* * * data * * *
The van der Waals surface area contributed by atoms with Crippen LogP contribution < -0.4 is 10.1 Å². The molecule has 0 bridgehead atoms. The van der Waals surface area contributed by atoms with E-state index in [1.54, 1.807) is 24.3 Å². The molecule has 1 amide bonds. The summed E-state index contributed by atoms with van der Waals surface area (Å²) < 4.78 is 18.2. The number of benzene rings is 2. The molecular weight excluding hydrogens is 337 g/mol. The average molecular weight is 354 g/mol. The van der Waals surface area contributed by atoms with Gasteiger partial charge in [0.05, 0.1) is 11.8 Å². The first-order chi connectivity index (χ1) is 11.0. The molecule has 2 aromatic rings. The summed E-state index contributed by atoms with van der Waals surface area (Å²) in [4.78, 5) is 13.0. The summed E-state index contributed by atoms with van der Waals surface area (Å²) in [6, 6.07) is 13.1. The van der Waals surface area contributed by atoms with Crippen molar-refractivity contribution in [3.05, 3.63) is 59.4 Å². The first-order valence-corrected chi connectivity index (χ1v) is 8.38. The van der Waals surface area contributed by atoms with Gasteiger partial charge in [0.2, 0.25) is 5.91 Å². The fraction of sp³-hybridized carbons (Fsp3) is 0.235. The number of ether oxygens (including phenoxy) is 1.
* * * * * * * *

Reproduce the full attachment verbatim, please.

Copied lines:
The van der Waals surface area contributed by atoms with Crippen LogP contribution < -0.4 is 10.1 Å². The molecule has 0 bridgehead atoms. The van der Waals surface area contributed by atoms with E-state index in [1.54, 1.807) is 24.3 Å². The molecule has 1 amide bonds. The summed E-state index contributed by atoms with van der Waals surface area (Å²) < 4.78 is 18.2. The number of benzene rings is 2. The molecular weight excluding hydrogens is 337 g/mol. The average molecular weight is 354 g/mol. The van der Waals surface area contributed by atoms with Gasteiger partial charge in [0.05, 0.1) is 11.8 Å². The first-order chi connectivity index (χ1) is 11.0. The molecule has 2 aromatic rings. The summed E-state index contributed by atoms with van der Waals surface area (Å²) in [4.78, 5) is 13.0. The summed E-state index contributed by atoms with van der Waals surface area (Å²) in [6, 6.07) is 13.1. The van der Waals surface area contributed by atoms with Crippen molar-refractivity contribution in [3.05, 3.63) is 59.4 Å². The first-order valence-corrected chi connectivity index (χ1v) is 8.38. The van der Waals surface area contributed by atoms with Gasteiger partial charge in [0.2, 0.25) is 5.91 Å². The fraction of sp³-hybridized carbons (Fsp3) is 0.235. The number of ether oxygens (including phenoxy) is 1.